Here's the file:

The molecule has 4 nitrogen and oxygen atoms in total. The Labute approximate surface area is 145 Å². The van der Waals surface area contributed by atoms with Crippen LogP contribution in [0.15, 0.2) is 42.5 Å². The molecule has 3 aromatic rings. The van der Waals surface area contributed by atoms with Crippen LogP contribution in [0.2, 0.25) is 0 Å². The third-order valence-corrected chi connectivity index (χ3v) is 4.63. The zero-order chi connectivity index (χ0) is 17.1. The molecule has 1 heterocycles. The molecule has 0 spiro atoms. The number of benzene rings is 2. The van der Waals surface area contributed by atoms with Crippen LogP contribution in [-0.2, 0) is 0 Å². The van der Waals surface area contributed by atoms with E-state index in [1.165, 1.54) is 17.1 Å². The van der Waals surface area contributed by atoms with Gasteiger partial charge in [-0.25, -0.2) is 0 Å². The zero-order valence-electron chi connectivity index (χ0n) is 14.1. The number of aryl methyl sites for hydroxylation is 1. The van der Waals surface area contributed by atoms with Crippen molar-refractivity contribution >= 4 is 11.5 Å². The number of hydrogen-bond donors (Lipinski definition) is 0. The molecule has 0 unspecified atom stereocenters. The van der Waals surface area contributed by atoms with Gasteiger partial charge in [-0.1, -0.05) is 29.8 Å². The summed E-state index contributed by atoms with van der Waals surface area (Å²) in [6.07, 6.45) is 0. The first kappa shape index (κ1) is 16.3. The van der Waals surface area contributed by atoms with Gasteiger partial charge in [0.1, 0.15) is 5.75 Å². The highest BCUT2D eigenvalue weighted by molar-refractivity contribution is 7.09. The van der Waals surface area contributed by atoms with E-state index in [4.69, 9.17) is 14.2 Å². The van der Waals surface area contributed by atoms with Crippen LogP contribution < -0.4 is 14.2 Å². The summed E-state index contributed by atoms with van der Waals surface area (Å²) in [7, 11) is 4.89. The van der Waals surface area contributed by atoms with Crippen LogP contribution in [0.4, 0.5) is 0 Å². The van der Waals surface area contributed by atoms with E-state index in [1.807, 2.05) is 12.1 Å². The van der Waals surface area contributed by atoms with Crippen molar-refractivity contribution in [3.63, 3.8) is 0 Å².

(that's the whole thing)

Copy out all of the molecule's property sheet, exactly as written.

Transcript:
The molecule has 4 nitrogen and oxygen atoms in total. The Labute approximate surface area is 145 Å². The van der Waals surface area contributed by atoms with Crippen LogP contribution in [0.15, 0.2) is 42.5 Å². The molecule has 3 aromatic rings. The van der Waals surface area contributed by atoms with Crippen LogP contribution in [0.2, 0.25) is 0 Å². The third-order valence-corrected chi connectivity index (χ3v) is 4.63. The zero-order chi connectivity index (χ0) is 17.1. The molecule has 1 heterocycles. The molecule has 0 spiro atoms. The number of benzene rings is 2. The van der Waals surface area contributed by atoms with Crippen LogP contribution in [-0.2, 0) is 0 Å². The van der Waals surface area contributed by atoms with E-state index in [1.165, 1.54) is 17.1 Å². The van der Waals surface area contributed by atoms with Gasteiger partial charge in [-0.25, -0.2) is 0 Å². The zero-order valence-electron chi connectivity index (χ0n) is 14.1. The number of aryl methyl sites for hydroxylation is 1. The van der Waals surface area contributed by atoms with Crippen molar-refractivity contribution >= 4 is 11.5 Å². The number of hydrogen-bond donors (Lipinski definition) is 0. The molecule has 0 unspecified atom stereocenters. The van der Waals surface area contributed by atoms with Gasteiger partial charge in [-0.1, -0.05) is 29.8 Å². The summed E-state index contributed by atoms with van der Waals surface area (Å²) in [6.07, 6.45) is 0. The first kappa shape index (κ1) is 16.3. The van der Waals surface area contributed by atoms with Gasteiger partial charge in [0.1, 0.15) is 5.75 Å². The highest BCUT2D eigenvalue weighted by molar-refractivity contribution is 7.09. The van der Waals surface area contributed by atoms with E-state index in [4.69, 9.17) is 14.2 Å². The van der Waals surface area contributed by atoms with Crippen LogP contribution < -0.4 is 14.2 Å². The summed E-state index contributed by atoms with van der Waals surface area (Å²) in [7, 11) is 4.89. The van der Waals surface area contributed by atoms with Crippen LogP contribution in [0.4, 0.5) is 0 Å². The van der Waals surface area contributed by atoms with E-state index in [1.807, 2.05) is 12.1 Å². The van der Waals surface area contributed by atoms with Crippen molar-refractivity contribution in [3.63, 3.8) is 0 Å².